Recordkeeping: Finding balance between too much and too little

An individual purchases a plane. He flies said plane across the country. It arrives at its destination and makes a faulty landing. Miraculously, no one is injured but it is discovered the wheels are broken. The individual decides to sue the seller for selling him a faulty plane.

Lawyers arrive in the destination city to inspect the plane. They find the wheels are missing. Why would the wheels be missing? They are part of evidence needed to prepare a case against the seller. The judge assigned to the case is then forced to tell the jury if the individual removed the wheels, they must have a “weak case.”

This fictional anecdote serves to illustrate the importance of company’s retaining documents when there is a threat of litigation, Timothy McCormack and Doug Peters told attendees of the GBC Speaker Series: Protect your Company’s Reputation event Feb. 13.

Not having sufficient records available can lead to what McCormack calls “the death penalty for your case” should your company be sued.

But before a company can learn how to suspend recordkeeping disposal procedures during threats of litigation, they need to establish those procedures.

Peters, owner of Metropolitan Archives, counsels companies on how to organize and retain records. Metropolitan, which houses many paper records for companies, disposes of those records according to an established retention schedule they and the company have established.

The best place to start and the most important part of record-keeping is the retention schedule, Peters said. Whether the company is large or small, establishing a schedule for when records can and should be destroyed, in accordance with the law, forces companies to label and organize their records so they can be easily recalled and disposed of in accordance with the retention schedule.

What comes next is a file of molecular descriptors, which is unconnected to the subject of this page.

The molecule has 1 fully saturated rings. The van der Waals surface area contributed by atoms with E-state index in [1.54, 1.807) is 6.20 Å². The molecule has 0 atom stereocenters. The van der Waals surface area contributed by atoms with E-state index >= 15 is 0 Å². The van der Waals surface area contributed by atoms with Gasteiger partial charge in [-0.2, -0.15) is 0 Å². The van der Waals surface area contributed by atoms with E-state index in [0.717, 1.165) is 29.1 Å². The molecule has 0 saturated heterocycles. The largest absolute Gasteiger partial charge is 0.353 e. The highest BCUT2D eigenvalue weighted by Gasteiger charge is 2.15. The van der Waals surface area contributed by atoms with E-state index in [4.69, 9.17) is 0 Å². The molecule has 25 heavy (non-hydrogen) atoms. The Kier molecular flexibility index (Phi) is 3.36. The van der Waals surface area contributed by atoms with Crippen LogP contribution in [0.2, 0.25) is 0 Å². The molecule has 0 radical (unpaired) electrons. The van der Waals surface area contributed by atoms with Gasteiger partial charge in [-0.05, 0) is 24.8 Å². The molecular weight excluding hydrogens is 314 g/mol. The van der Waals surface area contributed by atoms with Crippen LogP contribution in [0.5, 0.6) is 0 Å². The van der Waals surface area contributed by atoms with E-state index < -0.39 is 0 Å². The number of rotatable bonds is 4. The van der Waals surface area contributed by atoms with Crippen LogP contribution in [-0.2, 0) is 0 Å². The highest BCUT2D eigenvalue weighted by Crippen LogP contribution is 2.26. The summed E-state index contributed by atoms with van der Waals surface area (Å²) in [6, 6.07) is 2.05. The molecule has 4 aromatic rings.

Peters suggested carefully labeling files based on subject and permanently keeping any records that were originated by the company itself. He said to ask yourself, ‘What do you look at a lot?’ and keep those records you refer to often.

Just as important as establishing a schedule is implementing it. Peters said it is important for the company managers to make records retention and destruction a priority before it becomes a problem, say in litigation.

As a partner with the law firm Ballard Spahr LLP, McCormack has seen many incidences when poor record retention and scheduling negatively impacted a company during a lawsuit. He agreed a retention schedule is key and also stressed the importance of suspending records-disposal procedures when a lawsuit becomes foreseeable.

If a company does not suspend destruction of records under threat of litigation, a judge can be forced to tell a jury they should assume it is because the company has a weak.

“You have a duty to preserve your documents once you know there is a dispute,” McCormack said, “just like you need to keep the wheel of the plane.”

McCormack has seen companies who never dispose of records and ones who keep emails for just seven days before they are gone forever. The importance of establishing the records retention schedule and sticking to it is important to save your company money and trouble if you face legal disputes.

“There is value in not keeping things forever,” McCormack said. “We just have to figure out somewhere between seven days and forever.”

There is a fine line between wanting to protect your company in a dispute and maintaining the letter of the law. But keeping documents organized, getting your company’s general counsel to approve your schedule and making it a top priority in your business are ways to make sure your company is protected.

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